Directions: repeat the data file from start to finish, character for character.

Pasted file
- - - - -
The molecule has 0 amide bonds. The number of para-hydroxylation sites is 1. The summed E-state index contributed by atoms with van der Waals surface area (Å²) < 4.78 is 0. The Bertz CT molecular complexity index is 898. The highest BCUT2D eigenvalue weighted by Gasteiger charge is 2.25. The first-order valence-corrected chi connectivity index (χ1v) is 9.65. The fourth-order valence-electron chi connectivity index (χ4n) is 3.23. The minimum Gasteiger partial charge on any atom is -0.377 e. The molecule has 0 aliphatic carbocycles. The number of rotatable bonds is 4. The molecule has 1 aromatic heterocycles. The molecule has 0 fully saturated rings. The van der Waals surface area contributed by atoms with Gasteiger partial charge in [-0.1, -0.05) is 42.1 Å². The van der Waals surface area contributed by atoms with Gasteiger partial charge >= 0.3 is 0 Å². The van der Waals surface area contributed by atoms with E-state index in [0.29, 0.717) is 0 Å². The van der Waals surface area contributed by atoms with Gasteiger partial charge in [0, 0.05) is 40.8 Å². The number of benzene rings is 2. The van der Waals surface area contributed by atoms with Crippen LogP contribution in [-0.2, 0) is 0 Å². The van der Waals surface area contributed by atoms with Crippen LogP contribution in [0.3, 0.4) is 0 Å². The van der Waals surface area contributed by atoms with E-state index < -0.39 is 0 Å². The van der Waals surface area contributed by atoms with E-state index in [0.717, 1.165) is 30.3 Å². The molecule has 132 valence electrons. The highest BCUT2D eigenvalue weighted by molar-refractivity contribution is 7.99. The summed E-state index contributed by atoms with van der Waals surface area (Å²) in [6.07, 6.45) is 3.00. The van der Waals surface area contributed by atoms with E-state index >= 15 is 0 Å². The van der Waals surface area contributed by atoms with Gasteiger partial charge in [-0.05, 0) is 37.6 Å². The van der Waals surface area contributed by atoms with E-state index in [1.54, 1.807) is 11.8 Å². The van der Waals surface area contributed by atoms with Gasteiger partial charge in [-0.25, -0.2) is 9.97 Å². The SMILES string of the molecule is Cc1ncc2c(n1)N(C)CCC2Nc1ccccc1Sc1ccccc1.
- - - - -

The molecule has 0 amide bonds. The number of para-hydroxylation sites is 1. The summed E-state index contributed by atoms with van der Waals surface area (Å²) < 4.78 is 0. The Bertz CT molecular complexity index is 898. The highest BCUT2D eigenvalue weighted by Gasteiger charge is 2.25. The first-order valence-corrected chi connectivity index (χ1v) is 9.65. The fourth-order valence-electron chi connectivity index (χ4n) is 3.23. The minimum Gasteiger partial charge on any atom is -0.377 e. The molecule has 0 aliphatic carbocycles. The number of rotatable bonds is 4. The molecule has 1 aromatic heterocycles. The molecule has 0 fully saturated rings. The van der Waals surface area contributed by atoms with Gasteiger partial charge in [-0.1, -0.05) is 42.1 Å². The van der Waals surface area contributed by atoms with Gasteiger partial charge >= 0.3 is 0 Å². The van der Waals surface area contributed by atoms with E-state index in [0.29, 0.717) is 0 Å². The van der Waals surface area contributed by atoms with Gasteiger partial charge in [0, 0.05) is 40.8 Å². The number of benzene rings is 2. The van der Waals surface area contributed by atoms with Crippen LogP contribution in [-0.2, 0) is 0 Å². The van der Waals surface area contributed by atoms with Crippen LogP contribution in [0.3, 0.4) is 0 Å². The van der Waals surface area contributed by atoms with E-state index < -0.39 is 0 Å². The van der Waals surface area contributed by atoms with E-state index in [0.717, 1.165) is 30.3 Å². The molecule has 132 valence electrons. The highest BCUT2D eigenvalue weighted by molar-refractivity contribution is 7.99. The summed E-state index contributed by atoms with van der Waals surface area (Å²) in [6.07, 6.45) is 3.00. The van der Waals surface area contributed by atoms with E-state index >= 15 is 0 Å². The van der Waals surface area contributed by atoms with Gasteiger partial charge in [-0.05, 0) is 37.6 Å². The van der Waals surface area contributed by atoms with E-state index in [1.54, 1.807) is 11.8 Å². The van der Waals surface area contributed by atoms with Gasteiger partial charge in [-0.25, -0.2) is 9.97 Å². The SMILES string of the molecule is Cc1ncc2c(n1)N(C)CCC2Nc1ccccc1Sc1ccccc1.